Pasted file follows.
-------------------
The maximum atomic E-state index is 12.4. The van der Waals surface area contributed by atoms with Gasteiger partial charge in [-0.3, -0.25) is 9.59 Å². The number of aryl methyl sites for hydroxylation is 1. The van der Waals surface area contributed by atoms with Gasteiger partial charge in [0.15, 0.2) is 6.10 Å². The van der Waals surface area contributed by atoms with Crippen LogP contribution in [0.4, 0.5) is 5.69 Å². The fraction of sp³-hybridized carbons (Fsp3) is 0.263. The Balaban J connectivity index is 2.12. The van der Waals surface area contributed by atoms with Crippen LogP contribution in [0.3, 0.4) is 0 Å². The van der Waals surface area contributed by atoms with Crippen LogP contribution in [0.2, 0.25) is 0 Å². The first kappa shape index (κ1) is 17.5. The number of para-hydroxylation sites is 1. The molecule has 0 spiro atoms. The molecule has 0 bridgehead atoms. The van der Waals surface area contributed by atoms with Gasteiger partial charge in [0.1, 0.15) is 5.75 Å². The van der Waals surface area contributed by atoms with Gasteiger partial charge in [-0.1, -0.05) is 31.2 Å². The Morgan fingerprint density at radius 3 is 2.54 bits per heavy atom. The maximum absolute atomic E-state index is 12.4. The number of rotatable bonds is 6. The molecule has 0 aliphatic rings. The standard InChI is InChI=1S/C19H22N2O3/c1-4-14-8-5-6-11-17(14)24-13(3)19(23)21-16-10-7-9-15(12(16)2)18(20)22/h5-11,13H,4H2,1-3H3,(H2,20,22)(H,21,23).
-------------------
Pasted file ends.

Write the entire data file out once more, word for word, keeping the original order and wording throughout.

The maximum atomic E-state index is 12.4. The van der Waals surface area contributed by atoms with Gasteiger partial charge in [-0.3, -0.25) is 9.59 Å². The number of aryl methyl sites for hydroxylation is 1. The van der Waals surface area contributed by atoms with Gasteiger partial charge in [0.15, 0.2) is 6.10 Å². The van der Waals surface area contributed by atoms with Crippen LogP contribution in [0.4, 0.5) is 5.69 Å². The fraction of sp³-hybridized carbons (Fsp3) is 0.263. The Balaban J connectivity index is 2.12. The van der Waals surface area contributed by atoms with Crippen LogP contribution in [0.3, 0.4) is 0 Å². The van der Waals surface area contributed by atoms with Crippen LogP contribution in [0.2, 0.25) is 0 Å². The first kappa shape index (κ1) is 17.5. The number of para-hydroxylation sites is 1. The molecule has 0 spiro atoms. The molecule has 0 bridgehead atoms. The van der Waals surface area contributed by atoms with Gasteiger partial charge in [0.1, 0.15) is 5.75 Å². The van der Waals surface area contributed by atoms with Gasteiger partial charge in [-0.1, -0.05) is 31.2 Å². The Morgan fingerprint density at radius 3 is 2.54 bits per heavy atom. The maximum absolute atomic E-state index is 12.4. The number of rotatable bonds is 6. The molecule has 0 aliphatic rings. The standard InChI is InChI=1S/C19H22N2O3/c1-4-14-8-5-6-11-17(14)24-13(3)19(23)21-16-10-7-9-15(12(16)2)18(20)22/h5-11,13H,4H2,1-3H3,(H2,20,22)(H,21,23).